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Phillies’ shifts are giving them the shaft

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The Marlins got a walk-off win this week thanks to another defensive shift gone bad.

MLB: Philadelphia Phillies at Miami Marlins Jasen Vinlove-USA TODAY Sports

If it feels like the Phillies have been getting burned more than they’ve been helped by defensive shifts so far, you’re not crazy.

It happened again this week in their series against the Marlins. A defensive shift in the outfield directly led to a run-of-the-mill single up the middle turning into a one-out triple in the 10th inning of a game the Phils would lose 2-1.

The speedy Cameron Maybin came to the plate with the bases empty and one out against hard-throwing relief pitcher Yacksel Rios. Rios has routinely been in the mid-to-upper 90s this season, and the Phillies played Maybin to hit the ball the opposite way.

Instead, Maybin hit the ball hard, right back through the middle. Off the bat, it looked like a hard-hit single until one realized there were no Phils outfielders anywhere close to center field. Below is a screen capture of the play in question, with the circle on the left being Rhys Hoskins, the circle in the middle the ball, and the circle to the right Odubel Herrera.

This outfield shift created a one-out triple that helped give the Marlins a victory in Game 2 of this week’s series.

Neither Herrera or Hoskins could cut the laser off in time, and with Maybin’s speed, a triple became a foregone conclusion. Yadiel Rivera followed with a walk-off RBI single, and the Phils lost the game 2-1.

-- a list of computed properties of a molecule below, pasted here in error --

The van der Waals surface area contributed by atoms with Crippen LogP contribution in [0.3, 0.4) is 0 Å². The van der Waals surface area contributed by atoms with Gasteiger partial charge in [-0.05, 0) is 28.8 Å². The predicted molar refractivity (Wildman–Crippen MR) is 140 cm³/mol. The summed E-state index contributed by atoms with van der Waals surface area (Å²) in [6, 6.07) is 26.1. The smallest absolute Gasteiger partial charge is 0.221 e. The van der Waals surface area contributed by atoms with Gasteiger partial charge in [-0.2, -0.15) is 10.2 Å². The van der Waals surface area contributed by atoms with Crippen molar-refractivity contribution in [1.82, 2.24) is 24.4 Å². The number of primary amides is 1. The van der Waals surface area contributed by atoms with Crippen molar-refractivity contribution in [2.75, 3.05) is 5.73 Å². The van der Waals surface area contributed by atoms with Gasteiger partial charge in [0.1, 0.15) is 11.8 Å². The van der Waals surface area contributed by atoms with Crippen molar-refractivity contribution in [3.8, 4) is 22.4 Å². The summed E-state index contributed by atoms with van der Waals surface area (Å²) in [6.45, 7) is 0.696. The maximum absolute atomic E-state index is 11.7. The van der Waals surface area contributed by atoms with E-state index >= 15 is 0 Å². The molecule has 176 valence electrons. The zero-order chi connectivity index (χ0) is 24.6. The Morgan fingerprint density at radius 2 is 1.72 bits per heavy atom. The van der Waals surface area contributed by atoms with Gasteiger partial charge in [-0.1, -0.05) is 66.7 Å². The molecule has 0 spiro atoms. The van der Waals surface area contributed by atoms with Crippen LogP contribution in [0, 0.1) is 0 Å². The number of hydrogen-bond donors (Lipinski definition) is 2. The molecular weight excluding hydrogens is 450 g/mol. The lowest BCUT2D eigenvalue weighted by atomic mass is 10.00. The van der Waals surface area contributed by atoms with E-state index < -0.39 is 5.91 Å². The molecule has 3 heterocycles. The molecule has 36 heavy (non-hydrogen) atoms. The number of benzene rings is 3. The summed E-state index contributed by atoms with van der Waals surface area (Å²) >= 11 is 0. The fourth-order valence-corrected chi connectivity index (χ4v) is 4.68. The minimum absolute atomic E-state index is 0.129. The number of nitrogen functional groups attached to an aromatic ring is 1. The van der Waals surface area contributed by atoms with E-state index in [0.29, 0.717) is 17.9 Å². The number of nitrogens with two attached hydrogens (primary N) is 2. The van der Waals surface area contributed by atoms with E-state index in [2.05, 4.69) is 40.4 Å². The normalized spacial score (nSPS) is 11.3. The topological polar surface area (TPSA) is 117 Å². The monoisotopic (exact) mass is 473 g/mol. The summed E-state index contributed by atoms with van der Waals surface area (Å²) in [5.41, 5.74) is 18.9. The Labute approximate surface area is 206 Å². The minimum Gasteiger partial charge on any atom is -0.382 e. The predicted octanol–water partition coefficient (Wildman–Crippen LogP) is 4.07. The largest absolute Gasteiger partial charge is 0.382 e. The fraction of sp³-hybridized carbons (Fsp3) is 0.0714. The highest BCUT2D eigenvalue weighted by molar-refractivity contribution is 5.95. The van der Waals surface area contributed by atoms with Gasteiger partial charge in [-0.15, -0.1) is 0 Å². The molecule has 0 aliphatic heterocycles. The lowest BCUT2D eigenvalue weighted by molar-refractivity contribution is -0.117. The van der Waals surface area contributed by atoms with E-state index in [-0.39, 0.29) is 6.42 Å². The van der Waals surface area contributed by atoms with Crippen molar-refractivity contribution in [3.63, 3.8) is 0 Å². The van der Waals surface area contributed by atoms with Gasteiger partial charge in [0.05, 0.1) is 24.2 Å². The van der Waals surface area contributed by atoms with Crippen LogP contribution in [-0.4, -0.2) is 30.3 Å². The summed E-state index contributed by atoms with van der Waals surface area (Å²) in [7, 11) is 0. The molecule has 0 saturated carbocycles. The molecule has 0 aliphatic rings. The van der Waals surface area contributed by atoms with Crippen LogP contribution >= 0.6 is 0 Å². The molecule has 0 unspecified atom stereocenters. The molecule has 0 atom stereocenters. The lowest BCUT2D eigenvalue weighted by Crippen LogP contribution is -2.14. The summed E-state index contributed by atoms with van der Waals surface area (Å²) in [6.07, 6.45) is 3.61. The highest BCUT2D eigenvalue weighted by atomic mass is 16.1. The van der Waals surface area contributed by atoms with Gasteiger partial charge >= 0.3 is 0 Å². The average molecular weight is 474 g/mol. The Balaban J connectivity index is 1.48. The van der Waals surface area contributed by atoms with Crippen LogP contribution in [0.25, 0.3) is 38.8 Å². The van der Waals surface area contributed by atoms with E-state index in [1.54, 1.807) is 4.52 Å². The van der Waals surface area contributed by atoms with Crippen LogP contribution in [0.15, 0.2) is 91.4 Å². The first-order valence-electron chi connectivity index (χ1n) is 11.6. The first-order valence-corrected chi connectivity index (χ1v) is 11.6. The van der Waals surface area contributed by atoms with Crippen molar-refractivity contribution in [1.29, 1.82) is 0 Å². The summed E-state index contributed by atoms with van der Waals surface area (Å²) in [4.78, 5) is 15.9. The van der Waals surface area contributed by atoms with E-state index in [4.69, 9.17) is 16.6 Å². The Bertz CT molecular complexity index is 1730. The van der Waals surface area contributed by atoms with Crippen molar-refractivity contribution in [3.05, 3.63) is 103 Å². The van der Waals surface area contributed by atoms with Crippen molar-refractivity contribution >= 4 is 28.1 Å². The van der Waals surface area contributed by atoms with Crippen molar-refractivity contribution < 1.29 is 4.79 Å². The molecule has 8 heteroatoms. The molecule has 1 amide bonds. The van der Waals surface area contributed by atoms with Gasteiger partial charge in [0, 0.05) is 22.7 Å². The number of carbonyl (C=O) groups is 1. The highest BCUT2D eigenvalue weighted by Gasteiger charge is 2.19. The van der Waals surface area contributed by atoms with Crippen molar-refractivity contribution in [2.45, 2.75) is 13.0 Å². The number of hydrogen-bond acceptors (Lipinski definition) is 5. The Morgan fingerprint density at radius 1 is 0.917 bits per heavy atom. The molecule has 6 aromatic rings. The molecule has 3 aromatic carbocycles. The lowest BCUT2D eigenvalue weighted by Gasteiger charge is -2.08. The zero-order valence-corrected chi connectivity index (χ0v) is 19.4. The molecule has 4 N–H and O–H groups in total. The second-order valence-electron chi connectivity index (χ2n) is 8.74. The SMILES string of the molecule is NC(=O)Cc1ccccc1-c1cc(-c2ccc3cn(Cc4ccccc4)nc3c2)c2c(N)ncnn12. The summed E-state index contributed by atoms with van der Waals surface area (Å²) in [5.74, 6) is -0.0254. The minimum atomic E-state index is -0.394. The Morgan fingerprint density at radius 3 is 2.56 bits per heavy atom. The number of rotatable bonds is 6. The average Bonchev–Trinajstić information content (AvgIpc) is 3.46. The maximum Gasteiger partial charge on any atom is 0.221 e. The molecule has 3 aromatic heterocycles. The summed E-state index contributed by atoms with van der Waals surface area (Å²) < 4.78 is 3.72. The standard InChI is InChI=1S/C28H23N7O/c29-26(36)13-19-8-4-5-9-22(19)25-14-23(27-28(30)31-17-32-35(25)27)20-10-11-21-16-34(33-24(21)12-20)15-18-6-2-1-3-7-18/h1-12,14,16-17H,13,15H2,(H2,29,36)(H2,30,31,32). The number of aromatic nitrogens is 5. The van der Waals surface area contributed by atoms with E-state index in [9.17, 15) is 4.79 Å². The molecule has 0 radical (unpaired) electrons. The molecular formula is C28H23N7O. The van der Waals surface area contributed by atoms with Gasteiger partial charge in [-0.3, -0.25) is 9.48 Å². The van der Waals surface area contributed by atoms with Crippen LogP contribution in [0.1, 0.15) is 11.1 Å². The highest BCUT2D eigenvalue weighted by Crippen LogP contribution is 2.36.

Of course, the offense was the main culprit for that defeat, but extreme defensive shifts have hurt in other games this year, too, especially in the series against the Mets during the first week of the season when Nick Williams was playing too shallow and an Amed Rosario hit a two-run triple over his head.

Needless to say, shifting has helped the Phillies record some outs that otherwise would have been hits, but has it off-set the number of hits that shifting has cost them? So far, no.

Phils’ defensive shifting has cost the team nine hits this year, more than any other team in baseball. In fact, they’re one of only two teams whose defensive shifting has cost them hits.

Is some of this just a lack of luck? Yeah, probably, but there’s really no way to know. All we know is, through a little more than a month of game action, the Phillies have been burned by the shifts.

This is not to say they should stop shifting, but perhaps to examine the way they’re utilizing the shift so far this year. Or, it’s possible this is almost all bad luck and things will even out over the next five months.